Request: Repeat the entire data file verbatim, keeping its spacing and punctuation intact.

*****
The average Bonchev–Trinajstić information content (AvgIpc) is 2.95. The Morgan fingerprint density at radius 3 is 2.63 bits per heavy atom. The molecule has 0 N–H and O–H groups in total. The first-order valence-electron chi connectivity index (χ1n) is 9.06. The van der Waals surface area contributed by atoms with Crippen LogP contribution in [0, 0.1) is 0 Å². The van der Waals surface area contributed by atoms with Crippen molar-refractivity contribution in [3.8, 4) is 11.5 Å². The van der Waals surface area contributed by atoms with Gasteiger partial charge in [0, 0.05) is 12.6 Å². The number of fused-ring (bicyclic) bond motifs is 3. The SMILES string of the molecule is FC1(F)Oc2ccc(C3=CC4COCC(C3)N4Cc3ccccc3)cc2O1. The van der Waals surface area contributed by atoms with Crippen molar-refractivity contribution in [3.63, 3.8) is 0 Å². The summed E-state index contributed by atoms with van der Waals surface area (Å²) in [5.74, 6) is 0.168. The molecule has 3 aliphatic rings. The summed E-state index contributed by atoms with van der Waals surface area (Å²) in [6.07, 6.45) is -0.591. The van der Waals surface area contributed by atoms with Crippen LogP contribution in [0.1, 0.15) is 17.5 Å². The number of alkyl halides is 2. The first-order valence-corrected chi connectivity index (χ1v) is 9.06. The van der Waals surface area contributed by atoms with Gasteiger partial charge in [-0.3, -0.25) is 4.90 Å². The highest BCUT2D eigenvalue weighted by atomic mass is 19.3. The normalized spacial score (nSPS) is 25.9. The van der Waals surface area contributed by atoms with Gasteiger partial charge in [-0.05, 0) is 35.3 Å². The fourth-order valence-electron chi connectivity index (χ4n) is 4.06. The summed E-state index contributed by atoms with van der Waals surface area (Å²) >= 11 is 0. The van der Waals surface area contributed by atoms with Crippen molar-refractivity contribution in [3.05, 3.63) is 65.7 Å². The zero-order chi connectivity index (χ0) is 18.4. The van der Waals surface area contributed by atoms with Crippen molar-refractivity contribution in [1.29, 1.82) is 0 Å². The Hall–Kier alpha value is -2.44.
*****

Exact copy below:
The average Bonchev–Trinajstić information content (AvgIpc) is 2.95. The Morgan fingerprint density at radius 3 is 2.63 bits per heavy atom. The molecule has 0 N–H and O–H groups in total. The first-order valence-electron chi connectivity index (χ1n) is 9.06. The van der Waals surface area contributed by atoms with Crippen LogP contribution in [0, 0.1) is 0 Å². The van der Waals surface area contributed by atoms with Crippen molar-refractivity contribution in [3.8, 4) is 11.5 Å². The van der Waals surface area contributed by atoms with Gasteiger partial charge in [0, 0.05) is 12.6 Å². The number of fused-ring (bicyclic) bond motifs is 3. The SMILES string of the molecule is FC1(F)Oc2ccc(C3=CC4COCC(C3)N4Cc3ccccc3)cc2O1. The van der Waals surface area contributed by atoms with Crippen molar-refractivity contribution in [3.63, 3.8) is 0 Å². The summed E-state index contributed by atoms with van der Waals surface area (Å²) in [5.74, 6) is 0.168. The molecule has 3 aliphatic rings. The summed E-state index contributed by atoms with van der Waals surface area (Å²) in [6.07, 6.45) is -0.591. The van der Waals surface area contributed by atoms with Crippen LogP contribution in [0.1, 0.15) is 17.5 Å². The number of alkyl halides is 2. The first-order valence-corrected chi connectivity index (χ1v) is 9.06. The van der Waals surface area contributed by atoms with Gasteiger partial charge in [-0.3, -0.25) is 4.90 Å². The highest BCUT2D eigenvalue weighted by atomic mass is 19.3. The normalized spacial score (nSPS) is 25.9. The van der Waals surface area contributed by atoms with Gasteiger partial charge in [-0.05, 0) is 35.3 Å². The fourth-order valence-electron chi connectivity index (χ4n) is 4.06. The summed E-state index contributed by atoms with van der Waals surface area (Å²) >= 11 is 0. The van der Waals surface area contributed by atoms with Crippen molar-refractivity contribution in [3.05, 3.63) is 65.7 Å². The zero-order chi connectivity index (χ0) is 18.4. The van der Waals surface area contributed by atoms with Crippen molar-refractivity contribution in [1.29, 1.82) is 0 Å². The Hall–Kier alpha value is -2.44.